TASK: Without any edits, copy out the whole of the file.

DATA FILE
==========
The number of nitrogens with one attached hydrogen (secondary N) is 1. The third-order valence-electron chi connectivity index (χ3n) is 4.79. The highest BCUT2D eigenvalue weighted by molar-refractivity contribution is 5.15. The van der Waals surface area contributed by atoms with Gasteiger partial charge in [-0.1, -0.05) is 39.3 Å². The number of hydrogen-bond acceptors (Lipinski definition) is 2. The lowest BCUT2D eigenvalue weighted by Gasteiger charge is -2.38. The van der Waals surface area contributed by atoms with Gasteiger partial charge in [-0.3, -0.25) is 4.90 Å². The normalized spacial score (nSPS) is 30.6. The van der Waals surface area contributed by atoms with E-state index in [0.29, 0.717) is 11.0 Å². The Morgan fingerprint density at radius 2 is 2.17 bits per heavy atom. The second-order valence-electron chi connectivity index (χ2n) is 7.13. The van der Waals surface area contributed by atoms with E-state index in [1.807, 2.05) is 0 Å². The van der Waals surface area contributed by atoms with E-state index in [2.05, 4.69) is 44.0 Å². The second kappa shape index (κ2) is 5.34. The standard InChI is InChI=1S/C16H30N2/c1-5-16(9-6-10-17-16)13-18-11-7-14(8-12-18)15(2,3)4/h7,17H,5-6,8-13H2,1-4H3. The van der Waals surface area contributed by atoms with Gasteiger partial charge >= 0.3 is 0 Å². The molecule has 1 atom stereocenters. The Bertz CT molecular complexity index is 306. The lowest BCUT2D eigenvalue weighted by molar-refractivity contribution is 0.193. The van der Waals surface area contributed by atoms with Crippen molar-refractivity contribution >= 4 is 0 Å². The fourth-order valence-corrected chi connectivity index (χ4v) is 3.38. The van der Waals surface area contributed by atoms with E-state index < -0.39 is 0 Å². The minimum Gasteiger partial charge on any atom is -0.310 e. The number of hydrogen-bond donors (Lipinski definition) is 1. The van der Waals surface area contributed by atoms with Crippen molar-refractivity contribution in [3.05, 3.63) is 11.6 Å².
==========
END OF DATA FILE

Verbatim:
The number of nitrogens with one attached hydrogen (secondary N) is 1. The third-order valence-electron chi connectivity index (χ3n) is 4.79. The highest BCUT2D eigenvalue weighted by molar-refractivity contribution is 5.15. The van der Waals surface area contributed by atoms with Gasteiger partial charge in [-0.1, -0.05) is 39.3 Å². The number of hydrogen-bond acceptors (Lipinski definition) is 2. The lowest BCUT2D eigenvalue weighted by Gasteiger charge is -2.38. The van der Waals surface area contributed by atoms with Gasteiger partial charge in [-0.3, -0.25) is 4.90 Å². The normalized spacial score (nSPS) is 30.6. The van der Waals surface area contributed by atoms with E-state index in [0.29, 0.717) is 11.0 Å². The Morgan fingerprint density at radius 2 is 2.17 bits per heavy atom. The second-order valence-electron chi connectivity index (χ2n) is 7.13. The van der Waals surface area contributed by atoms with E-state index in [1.807, 2.05) is 0 Å². The van der Waals surface area contributed by atoms with E-state index in [2.05, 4.69) is 44.0 Å². The second kappa shape index (κ2) is 5.34. The standard InChI is InChI=1S/C16H30N2/c1-5-16(9-6-10-17-16)13-18-11-7-14(8-12-18)15(2,3)4/h7,17H,5-6,8-13H2,1-4H3. The van der Waals surface area contributed by atoms with Gasteiger partial charge >= 0.3 is 0 Å². The molecule has 1 atom stereocenters. The Bertz CT molecular complexity index is 306. The lowest BCUT2D eigenvalue weighted by molar-refractivity contribution is 0.193. The van der Waals surface area contributed by atoms with Crippen molar-refractivity contribution >= 4 is 0 Å². The fourth-order valence-corrected chi connectivity index (χ4v) is 3.38. The van der Waals surface area contributed by atoms with E-state index < -0.39 is 0 Å². The minimum Gasteiger partial charge on any atom is -0.310 e. The number of hydrogen-bond donors (Lipinski definition) is 1. The van der Waals surface area contributed by atoms with Crippen molar-refractivity contribution in [3.05, 3.63) is 11.6 Å².